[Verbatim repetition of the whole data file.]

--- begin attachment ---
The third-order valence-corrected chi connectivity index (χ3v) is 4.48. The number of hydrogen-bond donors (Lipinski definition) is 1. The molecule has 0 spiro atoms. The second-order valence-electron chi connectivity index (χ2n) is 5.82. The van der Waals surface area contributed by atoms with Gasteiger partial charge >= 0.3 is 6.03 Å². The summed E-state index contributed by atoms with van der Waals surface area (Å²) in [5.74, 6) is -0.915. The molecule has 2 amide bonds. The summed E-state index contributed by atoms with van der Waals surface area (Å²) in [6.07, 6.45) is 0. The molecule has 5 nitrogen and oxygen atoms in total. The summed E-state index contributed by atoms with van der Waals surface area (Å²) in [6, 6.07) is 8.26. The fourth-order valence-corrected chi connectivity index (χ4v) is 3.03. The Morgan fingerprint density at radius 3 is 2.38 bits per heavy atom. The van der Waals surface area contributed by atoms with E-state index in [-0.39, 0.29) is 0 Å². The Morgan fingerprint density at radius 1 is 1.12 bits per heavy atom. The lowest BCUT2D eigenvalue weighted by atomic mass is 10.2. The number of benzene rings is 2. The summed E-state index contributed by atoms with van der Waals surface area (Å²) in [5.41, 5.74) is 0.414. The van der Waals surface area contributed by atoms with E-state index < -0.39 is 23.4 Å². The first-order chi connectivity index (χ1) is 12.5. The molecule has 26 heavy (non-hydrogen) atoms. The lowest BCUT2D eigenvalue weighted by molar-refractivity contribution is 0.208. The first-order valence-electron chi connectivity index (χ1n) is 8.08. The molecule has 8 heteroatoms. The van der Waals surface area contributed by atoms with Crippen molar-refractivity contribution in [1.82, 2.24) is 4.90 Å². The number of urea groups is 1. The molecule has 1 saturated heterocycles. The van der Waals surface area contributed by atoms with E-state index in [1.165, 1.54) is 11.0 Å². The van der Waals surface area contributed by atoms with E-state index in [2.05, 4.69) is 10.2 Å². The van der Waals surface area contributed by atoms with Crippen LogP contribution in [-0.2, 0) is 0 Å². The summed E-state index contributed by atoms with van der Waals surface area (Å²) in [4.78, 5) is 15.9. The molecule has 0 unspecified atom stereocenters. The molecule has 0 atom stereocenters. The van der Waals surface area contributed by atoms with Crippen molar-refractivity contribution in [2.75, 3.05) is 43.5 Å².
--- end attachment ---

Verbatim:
The third-order valence-corrected chi connectivity index (χ3v) is 4.48. The number of hydrogen-bond donors (Lipinski definition) is 1. The molecule has 0 spiro atoms. The second-order valence-electron chi connectivity index (χ2n) is 5.82. The van der Waals surface area contributed by atoms with Gasteiger partial charge >= 0.3 is 6.03 Å². The summed E-state index contributed by atoms with van der Waals surface area (Å²) in [5.74, 6) is -0.915. The molecule has 2 amide bonds. The summed E-state index contributed by atoms with van der Waals surface area (Å²) in [6.07, 6.45) is 0. The molecule has 5 nitrogen and oxygen atoms in total. The summed E-state index contributed by atoms with van der Waals surface area (Å²) in [6, 6.07) is 8.26. The fourth-order valence-corrected chi connectivity index (χ4v) is 3.03. The Morgan fingerprint density at radius 3 is 2.38 bits per heavy atom. The van der Waals surface area contributed by atoms with E-state index in [-0.39, 0.29) is 0 Å². The Morgan fingerprint density at radius 1 is 1.12 bits per heavy atom. The lowest BCUT2D eigenvalue weighted by atomic mass is 10.2. The number of benzene rings is 2. The summed E-state index contributed by atoms with van der Waals surface area (Å²) in [5.41, 5.74) is 0.414. The van der Waals surface area contributed by atoms with E-state index < -0.39 is 23.4 Å². The first-order chi connectivity index (χ1) is 12.5. The molecule has 26 heavy (non-hydrogen) atoms. The lowest BCUT2D eigenvalue weighted by molar-refractivity contribution is 0.208. The first-order valence-electron chi connectivity index (χ1n) is 8.08. The molecule has 8 heteroatoms. The van der Waals surface area contributed by atoms with Crippen molar-refractivity contribution in [1.82, 2.24) is 4.90 Å². The number of urea groups is 1. The molecule has 1 saturated heterocycles. The van der Waals surface area contributed by atoms with E-state index in [1.165, 1.54) is 11.0 Å². The van der Waals surface area contributed by atoms with E-state index in [2.05, 4.69) is 10.2 Å². The van der Waals surface area contributed by atoms with Crippen LogP contribution in [-0.2, 0) is 0 Å². The summed E-state index contributed by atoms with van der Waals surface area (Å²) in [4.78, 5) is 15.9. The molecule has 0 unspecified atom stereocenters. The molecule has 0 atom stereocenters. The van der Waals surface area contributed by atoms with Crippen molar-refractivity contribution in [2.75, 3.05) is 43.5 Å².